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Monday, March 09, 2009

Book Review: Expanding Architecture

Expanding Architecture: Design as Activism edited by Bryan Bell and Katie Wakeford
Metropolis Books, 2008
Paperback, 288 pages

Through the act of building...marginalized people can come back into the community and reassert their role, their position, their political right. - Sergio Palleroni
This quote is found in the last of 30 essays on architects and architecture devoted to a broader public not typically considered in the profession and in schools: the poor, the homeless, the disabled, the individuals, families and organizations not affected by architecture and its upper-class private clients and exclusive institutions. By the time the reader confronts these words by Palleroni, one of the founders of the BaSiC Initiative, there is little doubt in his or her mind that something is at fault with a profession limited in its scope but apparently unlimited in its talent and impact.

The reasons for this misalignment run deep, from public funding and design education to the media's continued emphasis on photogenic designs for rich clients. Much has to do with how the term "the public" is defined, if it excludes certain groups or if it embraces all walks of life. In many cases, which way the pendulum swings is a matter of who wields the power, who makes the decisions and who defines the public in a certain manner. So in a collection focusing on the designer's role in "architecture for the other 98%," an incomplete picture is painted. Regardless, it should be acknowledged that design work for marginalized populations is not usually a money-making operation, it is done with strong intentions to help those excluded from consideration. Surely commendation must be given to designers willing to reverse a deeply-rooted trend, but more importantly it is the lessons learned from architects dealing with these sorts of projects that is of value, spreading their experience to others not sure how to take that leap into activist design.

The collection of essays is generously illustrated throughout, but one does not find the contrived photography found in most architectural publications. These are projects -- built, unbuilt and in various stages of realization -- that don't try to become eye candy. Beauty is not the goal, let's say, but the outcome of carefully considered design. Some designs are striking and fairly avant-garde but the majority are comfortable not attracting attention to themselves. What this means is that the focus of the book and the contributors is process over product. Without ignoring the importance of the latter, the design process is where the change is found, mainly in the dealings with clients, contractors and communities involved. One of the lasting statements in the book actually calls for overhauling architectural education, an almost impossible task that might be aided by calls for sustainability in the profession.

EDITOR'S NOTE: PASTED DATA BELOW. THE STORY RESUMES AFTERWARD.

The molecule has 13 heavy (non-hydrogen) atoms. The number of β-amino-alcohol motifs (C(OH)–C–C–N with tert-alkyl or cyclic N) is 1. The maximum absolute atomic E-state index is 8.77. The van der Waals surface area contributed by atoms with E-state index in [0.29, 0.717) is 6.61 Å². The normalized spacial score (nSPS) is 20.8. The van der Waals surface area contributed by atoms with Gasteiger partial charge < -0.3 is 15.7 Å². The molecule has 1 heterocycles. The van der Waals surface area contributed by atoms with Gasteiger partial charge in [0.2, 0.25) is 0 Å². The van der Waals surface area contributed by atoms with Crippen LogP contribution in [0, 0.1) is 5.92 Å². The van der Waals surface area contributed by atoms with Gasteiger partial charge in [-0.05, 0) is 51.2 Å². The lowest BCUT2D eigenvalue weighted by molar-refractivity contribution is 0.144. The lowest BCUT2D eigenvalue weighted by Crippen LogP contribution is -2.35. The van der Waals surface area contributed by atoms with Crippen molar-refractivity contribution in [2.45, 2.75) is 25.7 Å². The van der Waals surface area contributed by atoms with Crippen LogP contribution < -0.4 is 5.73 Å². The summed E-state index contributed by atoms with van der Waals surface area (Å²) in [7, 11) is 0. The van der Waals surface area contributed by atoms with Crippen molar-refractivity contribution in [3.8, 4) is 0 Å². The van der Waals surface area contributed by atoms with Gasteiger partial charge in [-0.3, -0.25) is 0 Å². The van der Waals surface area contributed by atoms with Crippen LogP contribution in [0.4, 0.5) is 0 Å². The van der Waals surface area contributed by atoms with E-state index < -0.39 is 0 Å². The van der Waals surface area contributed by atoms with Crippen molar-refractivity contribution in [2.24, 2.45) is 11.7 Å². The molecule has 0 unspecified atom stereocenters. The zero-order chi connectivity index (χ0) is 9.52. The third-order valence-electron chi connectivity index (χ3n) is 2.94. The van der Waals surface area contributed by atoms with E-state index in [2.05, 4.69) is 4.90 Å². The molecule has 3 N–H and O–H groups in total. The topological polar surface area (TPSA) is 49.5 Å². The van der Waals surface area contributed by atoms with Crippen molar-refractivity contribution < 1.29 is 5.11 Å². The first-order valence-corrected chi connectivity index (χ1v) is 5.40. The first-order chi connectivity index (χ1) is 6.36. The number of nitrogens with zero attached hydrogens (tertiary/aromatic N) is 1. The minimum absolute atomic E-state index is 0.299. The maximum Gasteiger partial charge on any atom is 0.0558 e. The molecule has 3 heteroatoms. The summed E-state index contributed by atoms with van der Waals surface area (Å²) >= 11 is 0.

Editors Bell and Wakeford (founder/director and designer/editor at Design Corps, respectively) have assembled a varied group that cover the spectrum on the subject at hand, grouping essays into eight categories: social/economic/environmental design, participatory design, public-interest architecture, asset-based approaches, housing for the 98%, prefab affordability, market forces, architectural education. Like any categorization, overlap occurs and placement is sometimes questionable, but the broad direction of each contribution is apparent. The collection is an excellent starting point for architects and other designers hoping to use their skills for a greater public good, especially at a time when that public is growing larger due to the economic recession. And as more architects find themselves in unemployment lines and are able to devote themselves to pro bono work and other ways of contributing, the time might just be right for design activism to be more than just a marginalized piece of the profession.

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